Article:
Moved Mountains

Banner - Mt Trio, Stirling Range National Park, Western Australia - (c) 2007

Thursday, November 13, 2008

Justice and "Justice"

Over the last 20 years I've spent a lot of times in courthouses.

The first few times I went to court because of things I had done. More recently I have been there in support of others. In between I spent time at court as a journalist and a news cameraman. I was even once assaulted at court, resulting in a fractured knee cap.

I have a pretty good understanding of the mechanics of court. I know when to bow. I know not to leave my sunglasses on my head, and to turn my mobile phone off. I once saw a lawyer throw his pager across the court room when he forgot to turn it off and some one paged him. The judge had already cautioned him once about leaving it on. His response seemed a little extreme, but the judge saw the funny side of it.

I have been asked to advocate for clients before the court and even mediated a few disputes at the request of the court.

I have come to see that justice, real justice, the kind of justice that leaves you feeling like a wrong has been properly put right, is often missing from the justice system.

A parent looses access to their children because their former spouse is prepared to lie and they are not.

A homeless man is sent to prison because he spent a few nights in an unoccupied house, trying to get out of the cold and the rain.

A child abuser is set free because the person he abused is unable to face him in court and because his family, out of misplaced loyalty, are prepared to lie for him.

A 14 year old boy, charged with a minor stealing offence, is sent to prison because his family refuses to cover his bail and he ends up getting gang raped while inside.

Yesterday I attended court again with a dear friend who is trying to do something I too often take for granted; have a relationship with his children.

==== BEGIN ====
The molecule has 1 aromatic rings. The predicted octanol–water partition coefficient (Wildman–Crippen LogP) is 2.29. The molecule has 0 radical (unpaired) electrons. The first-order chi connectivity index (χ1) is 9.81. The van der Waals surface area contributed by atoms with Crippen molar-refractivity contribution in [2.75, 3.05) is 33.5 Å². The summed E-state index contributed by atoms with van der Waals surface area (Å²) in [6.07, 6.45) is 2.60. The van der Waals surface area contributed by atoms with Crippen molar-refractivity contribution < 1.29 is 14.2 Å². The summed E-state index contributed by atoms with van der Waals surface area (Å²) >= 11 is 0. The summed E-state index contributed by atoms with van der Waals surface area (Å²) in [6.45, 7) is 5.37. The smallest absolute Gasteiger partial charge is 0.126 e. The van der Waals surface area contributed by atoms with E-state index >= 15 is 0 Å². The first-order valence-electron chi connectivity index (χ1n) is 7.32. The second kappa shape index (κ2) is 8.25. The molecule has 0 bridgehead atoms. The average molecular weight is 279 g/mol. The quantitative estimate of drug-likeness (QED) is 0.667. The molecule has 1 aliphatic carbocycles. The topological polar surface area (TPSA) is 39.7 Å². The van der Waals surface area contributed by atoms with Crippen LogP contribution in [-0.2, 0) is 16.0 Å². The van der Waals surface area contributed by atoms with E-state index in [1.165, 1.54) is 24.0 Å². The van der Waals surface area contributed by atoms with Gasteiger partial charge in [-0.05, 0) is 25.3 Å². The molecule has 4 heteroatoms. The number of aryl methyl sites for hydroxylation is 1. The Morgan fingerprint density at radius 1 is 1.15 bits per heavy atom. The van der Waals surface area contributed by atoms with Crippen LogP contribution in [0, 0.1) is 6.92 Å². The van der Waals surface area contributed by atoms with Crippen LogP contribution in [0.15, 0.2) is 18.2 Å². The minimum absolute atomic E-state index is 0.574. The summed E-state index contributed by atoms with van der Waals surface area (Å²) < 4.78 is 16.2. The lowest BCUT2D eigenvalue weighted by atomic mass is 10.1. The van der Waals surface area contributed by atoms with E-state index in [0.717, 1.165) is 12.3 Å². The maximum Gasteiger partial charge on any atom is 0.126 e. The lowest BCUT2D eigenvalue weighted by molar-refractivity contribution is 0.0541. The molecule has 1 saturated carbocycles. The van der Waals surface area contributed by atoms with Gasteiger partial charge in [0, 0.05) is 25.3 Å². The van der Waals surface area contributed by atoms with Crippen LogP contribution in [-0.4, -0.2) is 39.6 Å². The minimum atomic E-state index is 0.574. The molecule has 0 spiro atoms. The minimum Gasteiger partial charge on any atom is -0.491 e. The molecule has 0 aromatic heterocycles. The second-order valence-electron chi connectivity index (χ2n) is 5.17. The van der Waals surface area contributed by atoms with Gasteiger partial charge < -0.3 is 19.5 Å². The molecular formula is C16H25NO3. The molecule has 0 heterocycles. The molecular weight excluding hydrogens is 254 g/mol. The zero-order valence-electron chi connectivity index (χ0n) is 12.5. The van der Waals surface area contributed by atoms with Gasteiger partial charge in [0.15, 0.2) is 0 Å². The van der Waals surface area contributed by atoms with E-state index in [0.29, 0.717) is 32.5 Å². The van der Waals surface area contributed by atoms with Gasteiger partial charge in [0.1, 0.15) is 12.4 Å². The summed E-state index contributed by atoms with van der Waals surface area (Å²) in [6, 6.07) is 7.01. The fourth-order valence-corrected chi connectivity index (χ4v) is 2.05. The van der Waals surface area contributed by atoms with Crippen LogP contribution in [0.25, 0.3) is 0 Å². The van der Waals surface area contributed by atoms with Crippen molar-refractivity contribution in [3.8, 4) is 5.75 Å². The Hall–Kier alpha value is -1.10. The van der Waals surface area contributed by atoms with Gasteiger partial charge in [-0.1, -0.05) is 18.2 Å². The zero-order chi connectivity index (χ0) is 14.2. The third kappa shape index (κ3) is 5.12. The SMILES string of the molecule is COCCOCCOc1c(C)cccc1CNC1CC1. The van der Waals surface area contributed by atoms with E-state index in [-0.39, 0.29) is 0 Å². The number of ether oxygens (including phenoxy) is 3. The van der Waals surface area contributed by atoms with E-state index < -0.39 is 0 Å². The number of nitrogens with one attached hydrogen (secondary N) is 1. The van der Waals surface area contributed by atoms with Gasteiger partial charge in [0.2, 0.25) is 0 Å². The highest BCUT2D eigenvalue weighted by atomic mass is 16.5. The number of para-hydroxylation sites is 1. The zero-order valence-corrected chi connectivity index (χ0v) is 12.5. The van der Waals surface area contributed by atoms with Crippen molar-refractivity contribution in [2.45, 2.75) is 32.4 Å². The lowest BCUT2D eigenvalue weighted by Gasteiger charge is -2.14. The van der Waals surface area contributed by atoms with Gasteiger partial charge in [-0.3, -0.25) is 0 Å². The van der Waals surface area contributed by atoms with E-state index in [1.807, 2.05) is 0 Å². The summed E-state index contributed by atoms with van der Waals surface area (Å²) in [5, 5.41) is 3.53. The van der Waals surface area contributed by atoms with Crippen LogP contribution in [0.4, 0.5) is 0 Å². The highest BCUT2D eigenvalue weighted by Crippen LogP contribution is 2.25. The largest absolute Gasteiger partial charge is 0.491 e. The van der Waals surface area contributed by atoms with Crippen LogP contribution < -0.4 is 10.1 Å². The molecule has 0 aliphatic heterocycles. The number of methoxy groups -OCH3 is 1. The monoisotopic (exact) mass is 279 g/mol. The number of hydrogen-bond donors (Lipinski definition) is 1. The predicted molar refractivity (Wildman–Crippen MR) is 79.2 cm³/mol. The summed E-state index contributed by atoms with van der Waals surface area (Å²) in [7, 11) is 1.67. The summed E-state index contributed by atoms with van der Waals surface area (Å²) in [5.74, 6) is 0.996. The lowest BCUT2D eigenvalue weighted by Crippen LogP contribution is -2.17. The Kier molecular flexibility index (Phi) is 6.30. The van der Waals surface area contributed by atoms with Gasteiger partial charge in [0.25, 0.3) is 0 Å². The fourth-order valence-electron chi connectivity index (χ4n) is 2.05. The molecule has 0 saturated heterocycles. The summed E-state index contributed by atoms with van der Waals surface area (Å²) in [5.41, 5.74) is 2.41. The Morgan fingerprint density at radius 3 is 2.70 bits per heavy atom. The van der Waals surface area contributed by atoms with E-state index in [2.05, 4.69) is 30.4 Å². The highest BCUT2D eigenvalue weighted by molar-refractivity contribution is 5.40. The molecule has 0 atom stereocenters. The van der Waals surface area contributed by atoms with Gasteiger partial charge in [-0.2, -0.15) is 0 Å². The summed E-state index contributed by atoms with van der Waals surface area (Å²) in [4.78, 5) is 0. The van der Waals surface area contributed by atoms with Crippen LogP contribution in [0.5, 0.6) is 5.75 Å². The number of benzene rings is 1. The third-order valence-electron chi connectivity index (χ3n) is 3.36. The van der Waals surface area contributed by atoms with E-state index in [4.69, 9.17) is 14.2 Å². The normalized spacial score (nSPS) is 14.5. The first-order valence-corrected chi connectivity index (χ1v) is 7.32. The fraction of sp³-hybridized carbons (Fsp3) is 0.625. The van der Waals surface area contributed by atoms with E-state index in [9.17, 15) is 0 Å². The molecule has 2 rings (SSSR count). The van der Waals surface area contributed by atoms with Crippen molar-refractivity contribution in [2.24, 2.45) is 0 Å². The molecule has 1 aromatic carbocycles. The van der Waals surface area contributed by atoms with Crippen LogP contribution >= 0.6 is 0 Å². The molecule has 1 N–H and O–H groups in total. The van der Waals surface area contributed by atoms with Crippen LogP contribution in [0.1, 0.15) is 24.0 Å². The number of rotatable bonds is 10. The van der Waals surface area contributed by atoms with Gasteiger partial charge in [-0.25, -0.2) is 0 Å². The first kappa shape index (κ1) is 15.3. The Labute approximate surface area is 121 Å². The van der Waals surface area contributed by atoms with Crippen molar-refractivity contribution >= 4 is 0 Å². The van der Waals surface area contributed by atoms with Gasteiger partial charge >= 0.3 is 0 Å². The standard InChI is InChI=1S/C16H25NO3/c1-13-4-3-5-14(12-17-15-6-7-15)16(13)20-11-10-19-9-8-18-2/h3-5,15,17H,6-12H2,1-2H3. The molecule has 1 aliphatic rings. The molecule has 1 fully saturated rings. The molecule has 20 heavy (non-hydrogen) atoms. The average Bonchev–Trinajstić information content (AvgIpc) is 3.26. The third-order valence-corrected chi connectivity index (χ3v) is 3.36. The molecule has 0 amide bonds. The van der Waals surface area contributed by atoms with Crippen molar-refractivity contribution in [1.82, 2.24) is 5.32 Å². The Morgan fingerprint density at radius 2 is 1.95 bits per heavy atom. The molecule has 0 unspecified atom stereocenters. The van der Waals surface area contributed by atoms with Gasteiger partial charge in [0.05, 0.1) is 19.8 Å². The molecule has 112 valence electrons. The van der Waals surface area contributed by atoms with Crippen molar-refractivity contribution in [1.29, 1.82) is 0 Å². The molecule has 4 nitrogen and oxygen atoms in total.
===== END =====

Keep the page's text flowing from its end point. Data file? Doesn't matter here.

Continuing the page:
He can't afford a lawyer and so represents himself. His former partner has a lawyer who is prepared to sprout his clients lies as if they are facts. To denigrate a man who has spent the last 10 years just trying to be the best dad he can be.

As I listen, everything in me wants to scream out "this is not justice!". When I hear the lies - blatant lies that fly in the face of things that I have seen with my own eyes and heard with my own ears - I want to grab the lawyer and shake him and ask him "what are you doing? Why do you so want to damage this man? What has he ever done to you?"

As we leave the courtroom, I wait by the door for the lawyer to exit. There are so many things I want to say to him.

Maybe it's not as clear cut as it seems right at this moment, maybe he's just doing his job.

As he emerges I call across the room to him, "My friend ..." He looks up at me with a smile, "You make a mockery of the notion of justice!" His smile rapidly vanishes and the colour drains from his face. He turns quickly on his heal and walks away from me.

He's just a man after all. I find myself feeling a little sorry for him. I think I scared him. I wonder what lurks in his past. What pain he has suffered, what kind of relationship he had with his father. Whether he has ever experienced true justice. Where a wrong has been made right.

I wonder if true justice can only ever come about through omnipotence. Maybe this is why God reminds us that, at the end of the day, vengeance is his domain while loving our enemies is ours.

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